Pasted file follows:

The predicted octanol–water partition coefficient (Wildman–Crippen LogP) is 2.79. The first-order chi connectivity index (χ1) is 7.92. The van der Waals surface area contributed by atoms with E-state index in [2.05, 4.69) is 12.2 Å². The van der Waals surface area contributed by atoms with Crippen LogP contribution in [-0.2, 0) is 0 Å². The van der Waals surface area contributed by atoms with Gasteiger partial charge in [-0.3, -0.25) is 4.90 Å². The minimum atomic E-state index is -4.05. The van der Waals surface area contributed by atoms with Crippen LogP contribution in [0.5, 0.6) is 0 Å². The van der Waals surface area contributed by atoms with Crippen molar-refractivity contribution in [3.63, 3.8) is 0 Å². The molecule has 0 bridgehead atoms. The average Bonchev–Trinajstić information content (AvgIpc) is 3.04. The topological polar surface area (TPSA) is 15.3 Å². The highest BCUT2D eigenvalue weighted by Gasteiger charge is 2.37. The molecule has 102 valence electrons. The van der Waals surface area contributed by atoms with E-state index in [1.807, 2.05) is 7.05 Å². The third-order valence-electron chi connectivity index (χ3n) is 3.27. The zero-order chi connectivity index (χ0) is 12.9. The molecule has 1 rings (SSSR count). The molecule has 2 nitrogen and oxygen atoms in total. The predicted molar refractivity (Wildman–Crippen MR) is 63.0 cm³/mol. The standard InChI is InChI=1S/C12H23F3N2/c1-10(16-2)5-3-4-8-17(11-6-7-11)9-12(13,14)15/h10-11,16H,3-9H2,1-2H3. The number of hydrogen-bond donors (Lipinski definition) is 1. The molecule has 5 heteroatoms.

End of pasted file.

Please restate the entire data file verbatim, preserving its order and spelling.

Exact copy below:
The predicted octanol–water partition coefficient (Wildman–Crippen LogP) is 2.79. The first-order chi connectivity index (χ1) is 7.92. The van der Waals surface area contributed by atoms with E-state index in [2.05, 4.69) is 12.2 Å². The van der Waals surface area contributed by atoms with Crippen LogP contribution in [-0.2, 0) is 0 Å². The van der Waals surface area contributed by atoms with Gasteiger partial charge in [-0.3, -0.25) is 4.90 Å². The minimum atomic E-state index is -4.05. The van der Waals surface area contributed by atoms with Crippen LogP contribution in [0.5, 0.6) is 0 Å². The van der Waals surface area contributed by atoms with Crippen molar-refractivity contribution in [3.63, 3.8) is 0 Å². The molecule has 0 bridgehead atoms. The average Bonchev–Trinajstić information content (AvgIpc) is 3.04. The topological polar surface area (TPSA) is 15.3 Å². The highest BCUT2D eigenvalue weighted by Gasteiger charge is 2.37. The molecule has 102 valence electrons. The van der Waals surface area contributed by atoms with E-state index in [1.807, 2.05) is 7.05 Å². The third-order valence-electron chi connectivity index (χ3n) is 3.27. The zero-order chi connectivity index (χ0) is 12.9. The molecule has 1 rings (SSSR count). The molecule has 2 nitrogen and oxygen atoms in total. The predicted molar refractivity (Wildman–Crippen MR) is 63.0 cm³/mol. The standard InChI is InChI=1S/C12H23F3N2/c1-10(16-2)5-3-4-8-17(11-6-7-11)9-12(13,14)15/h10-11,16H,3-9H2,1-2H3. The number of hydrogen-bond donors (Lipinski definition) is 1. The molecule has 5 heteroatoms.